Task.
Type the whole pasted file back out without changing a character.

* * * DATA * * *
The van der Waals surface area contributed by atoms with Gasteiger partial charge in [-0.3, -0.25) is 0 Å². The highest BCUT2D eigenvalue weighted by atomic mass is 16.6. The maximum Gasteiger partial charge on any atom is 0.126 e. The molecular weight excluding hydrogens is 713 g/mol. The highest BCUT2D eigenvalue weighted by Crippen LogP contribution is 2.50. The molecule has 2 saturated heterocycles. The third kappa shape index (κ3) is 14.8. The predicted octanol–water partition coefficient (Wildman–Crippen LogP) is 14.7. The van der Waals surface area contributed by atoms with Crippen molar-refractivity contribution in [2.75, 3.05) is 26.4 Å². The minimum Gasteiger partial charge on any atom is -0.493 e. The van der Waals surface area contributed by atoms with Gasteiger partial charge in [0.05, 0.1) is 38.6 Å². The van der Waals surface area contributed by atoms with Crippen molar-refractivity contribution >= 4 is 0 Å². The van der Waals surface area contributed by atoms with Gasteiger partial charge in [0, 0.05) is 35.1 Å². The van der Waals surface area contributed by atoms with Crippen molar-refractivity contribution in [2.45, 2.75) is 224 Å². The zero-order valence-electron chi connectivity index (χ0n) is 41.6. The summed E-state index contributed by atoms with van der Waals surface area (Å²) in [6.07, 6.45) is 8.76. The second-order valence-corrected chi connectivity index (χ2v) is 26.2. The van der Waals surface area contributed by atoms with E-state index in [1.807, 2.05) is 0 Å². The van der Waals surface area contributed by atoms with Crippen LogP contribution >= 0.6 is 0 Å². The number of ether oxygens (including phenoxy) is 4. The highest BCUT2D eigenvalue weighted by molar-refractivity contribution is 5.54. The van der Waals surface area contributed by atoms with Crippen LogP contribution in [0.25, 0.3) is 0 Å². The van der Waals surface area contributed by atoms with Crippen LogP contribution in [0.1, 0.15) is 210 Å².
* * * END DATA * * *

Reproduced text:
The van der Waals surface area contributed by atoms with Gasteiger partial charge in [-0.3, -0.25) is 0 Å². The highest BCUT2D eigenvalue weighted by atomic mass is 16.6. The maximum Gasteiger partial charge on any atom is 0.126 e. The molecular weight excluding hydrogens is 713 g/mol. The highest BCUT2D eigenvalue weighted by Crippen LogP contribution is 2.50. The molecule has 2 saturated heterocycles. The third kappa shape index (κ3) is 14.8. The predicted octanol–water partition coefficient (Wildman–Crippen LogP) is 14.7. The van der Waals surface area contributed by atoms with Crippen molar-refractivity contribution in [2.75, 3.05) is 26.4 Å². The minimum Gasteiger partial charge on any atom is -0.493 e. The van der Waals surface area contributed by atoms with Gasteiger partial charge in [0.05, 0.1) is 38.6 Å². The van der Waals surface area contributed by atoms with Crippen molar-refractivity contribution >= 4 is 0 Å². The van der Waals surface area contributed by atoms with Gasteiger partial charge in [0, 0.05) is 35.1 Å². The van der Waals surface area contributed by atoms with Crippen molar-refractivity contribution in [2.45, 2.75) is 224 Å². The zero-order valence-electron chi connectivity index (χ0n) is 41.6. The summed E-state index contributed by atoms with van der Waals surface area (Å²) in [6.07, 6.45) is 8.76. The second-order valence-corrected chi connectivity index (χ2v) is 26.2. The van der Waals surface area contributed by atoms with E-state index in [1.807, 2.05) is 0 Å². The van der Waals surface area contributed by atoms with Crippen LogP contribution >= 0.6 is 0 Å². The number of ether oxygens (including phenoxy) is 4. The highest BCUT2D eigenvalue weighted by molar-refractivity contribution is 5.54. The van der Waals surface area contributed by atoms with Crippen LogP contribution in [0.25, 0.3) is 0 Å². The van der Waals surface area contributed by atoms with Crippen LogP contribution in [0.1, 0.15) is 210 Å².